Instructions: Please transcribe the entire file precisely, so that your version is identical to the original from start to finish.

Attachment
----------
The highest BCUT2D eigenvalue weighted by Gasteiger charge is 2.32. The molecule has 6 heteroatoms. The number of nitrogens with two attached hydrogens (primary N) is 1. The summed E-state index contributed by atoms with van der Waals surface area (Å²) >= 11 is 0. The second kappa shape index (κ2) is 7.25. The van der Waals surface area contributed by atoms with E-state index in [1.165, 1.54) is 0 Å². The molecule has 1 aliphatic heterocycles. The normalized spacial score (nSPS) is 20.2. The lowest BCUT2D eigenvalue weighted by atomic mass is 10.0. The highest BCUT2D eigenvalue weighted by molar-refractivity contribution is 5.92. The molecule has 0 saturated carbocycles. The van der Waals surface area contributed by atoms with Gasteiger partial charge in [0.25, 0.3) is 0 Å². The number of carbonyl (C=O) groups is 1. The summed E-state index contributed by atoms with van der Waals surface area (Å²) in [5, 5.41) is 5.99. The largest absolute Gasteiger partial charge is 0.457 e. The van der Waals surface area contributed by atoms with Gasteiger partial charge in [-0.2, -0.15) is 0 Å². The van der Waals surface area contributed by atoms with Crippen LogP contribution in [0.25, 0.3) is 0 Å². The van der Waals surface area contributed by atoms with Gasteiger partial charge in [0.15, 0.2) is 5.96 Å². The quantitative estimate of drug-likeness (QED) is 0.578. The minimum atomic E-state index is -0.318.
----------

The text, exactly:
The highest BCUT2D eigenvalue weighted by Gasteiger charge is 2.32. The molecule has 6 heteroatoms. The number of nitrogens with two attached hydrogens (primary N) is 1. The summed E-state index contributed by atoms with van der Waals surface area (Å²) >= 11 is 0. The second kappa shape index (κ2) is 7.25. The van der Waals surface area contributed by atoms with E-state index in [1.165, 1.54) is 0 Å². The molecule has 1 aliphatic heterocycles. The normalized spacial score (nSPS) is 20.2. The lowest BCUT2D eigenvalue weighted by atomic mass is 10.0. The highest BCUT2D eigenvalue weighted by molar-refractivity contribution is 5.92. The molecule has 0 saturated carbocycles. The van der Waals surface area contributed by atoms with Gasteiger partial charge in [0.25, 0.3) is 0 Å². The number of carbonyl (C=O) groups is 1. The summed E-state index contributed by atoms with van der Waals surface area (Å²) in [5, 5.41) is 5.99. The largest absolute Gasteiger partial charge is 0.457 e. The van der Waals surface area contributed by atoms with Gasteiger partial charge in [-0.2, -0.15) is 0 Å². The van der Waals surface area contributed by atoms with Crippen LogP contribution in [0.25, 0.3) is 0 Å². The van der Waals surface area contributed by atoms with Gasteiger partial charge in [0.15, 0.2) is 5.96 Å². The quantitative estimate of drug-likeness (QED) is 0.578. The minimum atomic E-state index is -0.318.